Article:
• Further, the tubular insertion aid is preferably at least partly funnel shaped. In a preferred embodiment, the first portion 1A of the insertion aid is at least partly funnel shaped, whereas the second portion 1B, and the optional third portion 1C, have essentially uniform diameters. It is also preferred that the rearward opening 11 has a greater cross-sectional dimension than the forward opening 11.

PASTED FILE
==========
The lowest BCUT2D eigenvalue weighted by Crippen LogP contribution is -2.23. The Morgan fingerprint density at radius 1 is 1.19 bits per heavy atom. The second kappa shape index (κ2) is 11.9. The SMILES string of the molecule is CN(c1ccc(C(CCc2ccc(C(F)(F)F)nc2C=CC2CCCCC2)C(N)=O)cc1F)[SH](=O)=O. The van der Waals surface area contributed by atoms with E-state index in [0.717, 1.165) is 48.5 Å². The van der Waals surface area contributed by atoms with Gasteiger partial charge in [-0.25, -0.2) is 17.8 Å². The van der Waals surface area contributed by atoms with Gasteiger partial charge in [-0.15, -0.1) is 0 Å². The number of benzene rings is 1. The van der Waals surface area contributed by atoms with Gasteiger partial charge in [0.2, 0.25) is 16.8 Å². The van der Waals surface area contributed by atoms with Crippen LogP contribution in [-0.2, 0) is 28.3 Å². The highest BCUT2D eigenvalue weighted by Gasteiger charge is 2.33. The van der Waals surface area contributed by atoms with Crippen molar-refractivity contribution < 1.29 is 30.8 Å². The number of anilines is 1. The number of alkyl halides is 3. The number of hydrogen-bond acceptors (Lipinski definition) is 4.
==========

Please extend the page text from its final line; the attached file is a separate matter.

• The tubular insertion aid further comprises a first inward protrusion 14 formed on the interior side of the tubular insertion aid in a part of the second portion 1B being provided with the slit opening 12. The first inward protrusion 14 is arranged along a first protrusion line extending along the inward circumference of the tubular insertion aid essentially perpendicularly to the axial direction of the tubular insertion aid. This first protrusion may be engaged with a recession or the like in the catheter, thereby securely connecting the insertion aid to the catheter, as will be discussed further below. The first inward protrusion 14 may comprise a solid protruding line, extending along the first protrusion line. However, the first inward protrusion may also comprise two or more protrusions arranged around said first protrusion line.